THE photographer who wandered the west last year will head to Gunnedah next week to document the “absolute crisis” of drought.
Edwina Robertson is taking her new project, One Bucket, across NSW and Qld “to start bringing serious awareness, particularly in urban communities, about what’s really going on”.
She wants to hear from local farmers, businesspeople, families and workers whose lives have been affected by a drought that – in some cases – has dragged on for years.
She’ll start in Tamworth on Monday, then travel to Gunnedah and Coonabarabran before going southeast to Cassilis and Merriwa.
It’s about creating awareness, fundraising and donations, and that’s where the one bucket comes in.
“We’re going to challenge people in urban areas to try to use just one bucket of water for a day; for cooking, showering, whatever else, and see how they deal with that – because that is a reality for a lot of people right now,” she said.
“We’ll also ask them to donate, say, a bucket of coins or non-perishable food items.”
It’s hoped the hashtag #onebucket will help the campaign circulate on social media. The proceeds will go to Rural Aid and Drought Angels.
Ms Robertson, who grew up in the Glen Innes area, spent 100 days travelling 27,000km across Australia in 2017.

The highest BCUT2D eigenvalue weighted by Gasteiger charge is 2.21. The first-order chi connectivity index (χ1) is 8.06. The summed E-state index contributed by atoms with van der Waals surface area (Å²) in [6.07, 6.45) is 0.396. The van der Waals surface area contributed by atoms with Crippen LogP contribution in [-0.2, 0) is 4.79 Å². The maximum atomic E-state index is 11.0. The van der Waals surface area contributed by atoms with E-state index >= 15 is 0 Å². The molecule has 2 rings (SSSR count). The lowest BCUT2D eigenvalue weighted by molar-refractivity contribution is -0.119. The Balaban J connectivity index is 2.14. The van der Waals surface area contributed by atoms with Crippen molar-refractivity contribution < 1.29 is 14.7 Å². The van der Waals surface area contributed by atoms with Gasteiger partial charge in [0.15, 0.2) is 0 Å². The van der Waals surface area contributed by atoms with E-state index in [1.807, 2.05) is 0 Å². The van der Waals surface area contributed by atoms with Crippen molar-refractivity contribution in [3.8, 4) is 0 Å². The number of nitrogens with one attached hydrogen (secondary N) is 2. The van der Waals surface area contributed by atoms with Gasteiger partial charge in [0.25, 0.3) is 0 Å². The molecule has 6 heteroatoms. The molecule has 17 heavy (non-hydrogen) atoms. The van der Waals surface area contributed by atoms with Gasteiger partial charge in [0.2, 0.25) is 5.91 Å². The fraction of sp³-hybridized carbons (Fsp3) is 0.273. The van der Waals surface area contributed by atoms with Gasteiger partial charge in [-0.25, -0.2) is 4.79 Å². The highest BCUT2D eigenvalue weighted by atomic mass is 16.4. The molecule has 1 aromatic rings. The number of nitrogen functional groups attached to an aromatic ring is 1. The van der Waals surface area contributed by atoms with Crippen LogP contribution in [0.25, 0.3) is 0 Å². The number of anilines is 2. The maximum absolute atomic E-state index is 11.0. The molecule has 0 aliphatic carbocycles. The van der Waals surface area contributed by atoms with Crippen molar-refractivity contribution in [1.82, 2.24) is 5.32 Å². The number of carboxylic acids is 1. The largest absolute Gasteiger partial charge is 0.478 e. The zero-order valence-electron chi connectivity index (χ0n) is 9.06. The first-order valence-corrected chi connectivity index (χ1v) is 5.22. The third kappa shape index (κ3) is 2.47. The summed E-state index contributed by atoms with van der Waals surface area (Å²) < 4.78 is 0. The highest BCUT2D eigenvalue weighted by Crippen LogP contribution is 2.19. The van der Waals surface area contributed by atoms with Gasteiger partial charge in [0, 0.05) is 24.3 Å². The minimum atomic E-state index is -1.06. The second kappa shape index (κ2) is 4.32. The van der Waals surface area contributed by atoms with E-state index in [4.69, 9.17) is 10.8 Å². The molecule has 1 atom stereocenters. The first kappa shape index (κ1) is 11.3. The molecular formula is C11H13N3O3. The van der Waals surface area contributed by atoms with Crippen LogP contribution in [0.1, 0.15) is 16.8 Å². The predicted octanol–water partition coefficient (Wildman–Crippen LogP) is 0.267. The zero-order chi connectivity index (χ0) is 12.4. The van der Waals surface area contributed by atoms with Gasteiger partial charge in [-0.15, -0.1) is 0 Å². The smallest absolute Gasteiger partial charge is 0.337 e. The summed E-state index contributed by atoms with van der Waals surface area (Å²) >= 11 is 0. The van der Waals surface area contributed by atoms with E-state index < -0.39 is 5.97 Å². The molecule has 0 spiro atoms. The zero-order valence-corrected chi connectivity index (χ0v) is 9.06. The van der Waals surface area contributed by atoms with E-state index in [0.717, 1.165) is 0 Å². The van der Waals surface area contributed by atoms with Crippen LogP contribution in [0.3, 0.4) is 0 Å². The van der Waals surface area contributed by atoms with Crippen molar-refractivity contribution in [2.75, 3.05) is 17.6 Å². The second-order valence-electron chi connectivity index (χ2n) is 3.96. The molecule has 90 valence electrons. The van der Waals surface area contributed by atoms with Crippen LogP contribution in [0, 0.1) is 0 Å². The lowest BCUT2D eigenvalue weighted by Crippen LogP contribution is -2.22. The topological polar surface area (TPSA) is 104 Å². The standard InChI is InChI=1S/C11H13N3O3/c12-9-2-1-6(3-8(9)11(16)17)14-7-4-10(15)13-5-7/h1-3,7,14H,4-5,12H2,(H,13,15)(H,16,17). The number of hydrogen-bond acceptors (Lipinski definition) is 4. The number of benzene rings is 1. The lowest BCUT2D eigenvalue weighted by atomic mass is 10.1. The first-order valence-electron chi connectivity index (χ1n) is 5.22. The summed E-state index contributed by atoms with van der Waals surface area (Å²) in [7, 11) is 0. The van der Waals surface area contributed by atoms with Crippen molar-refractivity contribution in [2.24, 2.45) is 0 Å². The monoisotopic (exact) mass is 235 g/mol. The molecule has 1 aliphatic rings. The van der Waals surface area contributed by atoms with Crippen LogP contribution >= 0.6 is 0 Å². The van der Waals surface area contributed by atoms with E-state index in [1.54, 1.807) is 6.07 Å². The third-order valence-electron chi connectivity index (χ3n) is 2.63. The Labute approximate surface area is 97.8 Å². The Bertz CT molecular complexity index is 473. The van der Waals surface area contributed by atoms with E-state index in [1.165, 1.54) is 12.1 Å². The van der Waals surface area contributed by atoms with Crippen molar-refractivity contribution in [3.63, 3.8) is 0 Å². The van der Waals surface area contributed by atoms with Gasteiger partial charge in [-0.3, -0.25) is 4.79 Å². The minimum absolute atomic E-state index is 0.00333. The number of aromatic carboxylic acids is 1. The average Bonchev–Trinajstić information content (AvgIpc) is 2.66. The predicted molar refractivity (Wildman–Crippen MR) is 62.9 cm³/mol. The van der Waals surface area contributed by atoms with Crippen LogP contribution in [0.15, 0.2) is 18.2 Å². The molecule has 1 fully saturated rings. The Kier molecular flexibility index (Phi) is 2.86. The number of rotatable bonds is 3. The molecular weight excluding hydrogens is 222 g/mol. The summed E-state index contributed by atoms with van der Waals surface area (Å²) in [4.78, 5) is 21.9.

She traded room and board for her photographic skills and dubbed the journey Wander of the West.
This time around, she said, she was asking people to share their experiences of drought – and this time around, there was a lot more at stake.
“It’s 10.30am and I’ve already cried three times today – some of the stories I have heard,” she said.
“It’s a crisis, an absolute crisis: people have absolutely no water and are suicidal and have no hope.
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“Something needs to be done, and this is what I can do: share personal stories, really putting faces to the drought.
“I think it’s going to be confrontational, but I think it kind of needs to be.”
No time to spare
She said she hoped to document the stories of a wide range of people.
“I know farmers are doing it really tough, but it’s not just farmers; it’s small businesses, locals – it affects so many people. It’s really emotionally draining hearing the desperation from people.”
As a society we quickly forget that #drought is a #naturaldisaster because of its longevity. Many primary producers are currently doing it bloody tough and there’s very little being reported about it. It’s time for a shake up and decent assistance from the #AustGov. Who agrees?— Edwina Robertson (@edwina_rob) June 17, 2018
Ms Robertson said she’d only been planning the project for a couple of weeks and had a lot to organise before setting out, “but there’s no time to spare”.
“It kills me to see people in pain,” she said.
“I’ll do whatever I can and hopefully that is something.”
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